Sunday, May 18, 2008

Daily Texan Op-Ed: Put for-profit detention centers on ICE

April 30. In an opinionated editorial in the Daily Texan, Ulylesia Thompson, Carla Bates, and Sarah Robinson argue that the costs of housing detainees in privately run facilities far outweigh the benefits:

"In 2007, the U.S. Immigration and Custom Enforcement (ICE) rounded up more than 30,000 immigrants in raids. While more than 186,000 immigrants were deported in 2006, an alarming 300,000 were detained in

immigrant detention centers, such as the T. Don Hutto Center in Taylor, in 2007 alone. According to ICE, the purpose of immigrant detention centers is to "detain and remove criminal and other deportable aliens ... in part of the strategy to deter illegal immigration and protect public safety."

Despite what ICE ostensibly promotes, these for-profit detention centers are not achieving their intended

goals, as they do not create a disincentive for coming to the U.S. The risk of crossing over illegally is a

small price to pay for the safety and high labor demand on the other side of the border. Additionally,

undocumented immigrants are often hesitant to report crimes to authorities due to the fear of being detained,

in which case detention centers may be hindering communities more than helping them.

Privatized detention centers are going up all over the United States as a way to deal with the growing number of undocumented immigrants. As a result, not only are we detaining immigrants in our country, but because of the move toward privatization, these facilities are able to make a profit from these prisoners. The industry leader, Corrections Corporation of America, has seen its stock price rise to as much as $22 a share, and in 2006 its revenue was $1.3 billion with profits of $105 million. According to industry experts, in order to make a profit these companies not only need to ensure that more prisons are built, but also need to keep them filled to an estimated 90-to 95-percent capacity rate. These for-profit detention centers demand immigrants' bodies and labor, and it is disturbing to think about how this demand will be met.

The immigrants sent to detention centers are often non-criminals who have had households in the U.S. for a number of years. Detained persons are locked in overcrowded facilities with often deplorable and unlivable conditions, such as a lack of access to sufficient food, clothing, medical care or basic necessities such as functioning showers and toilets.

Our nation is caught in a debate over the extent to which we suffer from the presence of undocumented workers in our country. The truth is that the U.S. has helped create this situation, relying on the immigrants' cheap labor to fill low-wage, low-skill jobs. How ungrateful a nation are we to criminalize people who have not committed crimes but have in many ways helped fuel the U.S. economy?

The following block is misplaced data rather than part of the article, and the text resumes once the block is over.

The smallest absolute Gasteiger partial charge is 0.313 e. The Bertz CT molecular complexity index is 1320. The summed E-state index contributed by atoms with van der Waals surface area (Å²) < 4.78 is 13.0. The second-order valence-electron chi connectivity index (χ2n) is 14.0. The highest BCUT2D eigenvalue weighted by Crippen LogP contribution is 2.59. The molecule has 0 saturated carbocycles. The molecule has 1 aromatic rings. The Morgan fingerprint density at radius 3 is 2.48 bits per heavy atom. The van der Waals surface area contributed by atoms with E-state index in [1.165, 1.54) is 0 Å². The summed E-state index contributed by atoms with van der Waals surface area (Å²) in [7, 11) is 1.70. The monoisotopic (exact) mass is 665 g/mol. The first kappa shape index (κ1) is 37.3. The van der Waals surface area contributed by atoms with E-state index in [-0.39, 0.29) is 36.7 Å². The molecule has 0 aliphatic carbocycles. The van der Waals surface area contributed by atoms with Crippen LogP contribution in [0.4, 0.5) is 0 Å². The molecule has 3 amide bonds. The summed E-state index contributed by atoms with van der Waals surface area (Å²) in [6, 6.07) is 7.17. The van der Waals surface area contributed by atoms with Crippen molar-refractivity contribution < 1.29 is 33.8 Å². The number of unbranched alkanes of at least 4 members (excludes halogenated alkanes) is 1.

By privatizing detention facilities we have moved into an arena of not just holding these individuals in subpar facilities to prevent their disappearance in our country, which is the proposed reason for why these facilities are even necessary, but to exploit humans and use them for profit.The labor practices used in these prison companies to make a profit would be illegal under any other circumstance; however, we are not only allowing it but increasing our investment in these privatized facilities. While inmates in any prison facility make little money for their work, illegal immigrants are treated far worse. The Department of Homeland Security guidelines state that any non-citizen can make no more than $1 a day for the countless labor tasks they are forced to perform while imprisoned. This policy enables these companies to have maintenance crews, cleaners, cooks and groundskeepers at almost no cost. In addition to nearly no-cost labor, these detention centers maximize profits with the deplorable conditions they force these immigrants to live in. By only spending about $28 per inmate, they can make a profit of over $50 per inmate for every day they detain them.

As a result, there is now a profit motive behind arresting and detaining immigrants. With more than 7 million illegal immigrants in the U.S., it is unrealistic that deportation would ever be a feasible solution to the problem. But maybe that's just the plan for-profit detention centers have in mind: a constant inflow of money at the cost of a human life, even that of a child. It is imperative that we as a society take a stand against the human rights violations that are occurring everyday in detention centers throughout our country. Next Thursday, May 1, provides an excellent opportunity to become involved in this issue by joining the march and rally for immigrant rights being held on the steps of the Capitol."

The authors are graduate students in social work at the University of Texas.